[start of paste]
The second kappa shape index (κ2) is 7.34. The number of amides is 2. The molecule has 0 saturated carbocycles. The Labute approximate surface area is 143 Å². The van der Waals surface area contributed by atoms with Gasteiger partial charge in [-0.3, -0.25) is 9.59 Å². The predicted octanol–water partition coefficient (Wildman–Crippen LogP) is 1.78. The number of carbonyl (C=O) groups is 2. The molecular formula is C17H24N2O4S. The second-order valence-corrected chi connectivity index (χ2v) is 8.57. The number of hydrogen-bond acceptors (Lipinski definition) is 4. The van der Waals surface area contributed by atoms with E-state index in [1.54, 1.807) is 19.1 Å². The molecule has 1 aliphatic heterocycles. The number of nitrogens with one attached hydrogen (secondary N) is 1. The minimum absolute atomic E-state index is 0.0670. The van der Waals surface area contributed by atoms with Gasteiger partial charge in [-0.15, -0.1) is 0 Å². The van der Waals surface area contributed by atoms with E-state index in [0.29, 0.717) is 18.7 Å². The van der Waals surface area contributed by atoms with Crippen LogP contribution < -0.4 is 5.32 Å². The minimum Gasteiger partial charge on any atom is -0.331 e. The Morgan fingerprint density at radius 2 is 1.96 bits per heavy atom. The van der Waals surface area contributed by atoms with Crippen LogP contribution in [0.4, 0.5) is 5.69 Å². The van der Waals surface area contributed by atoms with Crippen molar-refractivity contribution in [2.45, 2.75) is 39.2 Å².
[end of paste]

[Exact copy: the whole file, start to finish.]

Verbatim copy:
The second kappa shape index (κ2) is 7.34. The number of amides is 2. The molecule has 0 saturated carbocycles. The Labute approximate surface area is 143 Å². The van der Waals surface area contributed by atoms with Gasteiger partial charge in [-0.3, -0.25) is 9.59 Å². The predicted octanol–water partition coefficient (Wildman–Crippen LogP) is 1.78. The number of carbonyl (C=O) groups is 2. The molecular formula is C17H24N2O4S. The second-order valence-corrected chi connectivity index (χ2v) is 8.57. The number of hydrogen-bond acceptors (Lipinski definition) is 4. The van der Waals surface area contributed by atoms with E-state index in [1.54, 1.807) is 19.1 Å². The molecule has 1 aliphatic heterocycles. The number of nitrogens with one attached hydrogen (secondary N) is 1. The minimum absolute atomic E-state index is 0.0670. The van der Waals surface area contributed by atoms with Gasteiger partial charge in [-0.15, -0.1) is 0 Å². The van der Waals surface area contributed by atoms with E-state index in [0.29, 0.717) is 18.7 Å². The van der Waals surface area contributed by atoms with Crippen LogP contribution < -0.4 is 5.32 Å². The minimum Gasteiger partial charge on any atom is -0.331 e. The Morgan fingerprint density at radius 2 is 1.96 bits per heavy atom. The van der Waals surface area contributed by atoms with Crippen LogP contribution in [0.4, 0.5) is 5.69 Å². The van der Waals surface area contributed by atoms with Crippen molar-refractivity contribution in [2.45, 2.75) is 39.2 Å².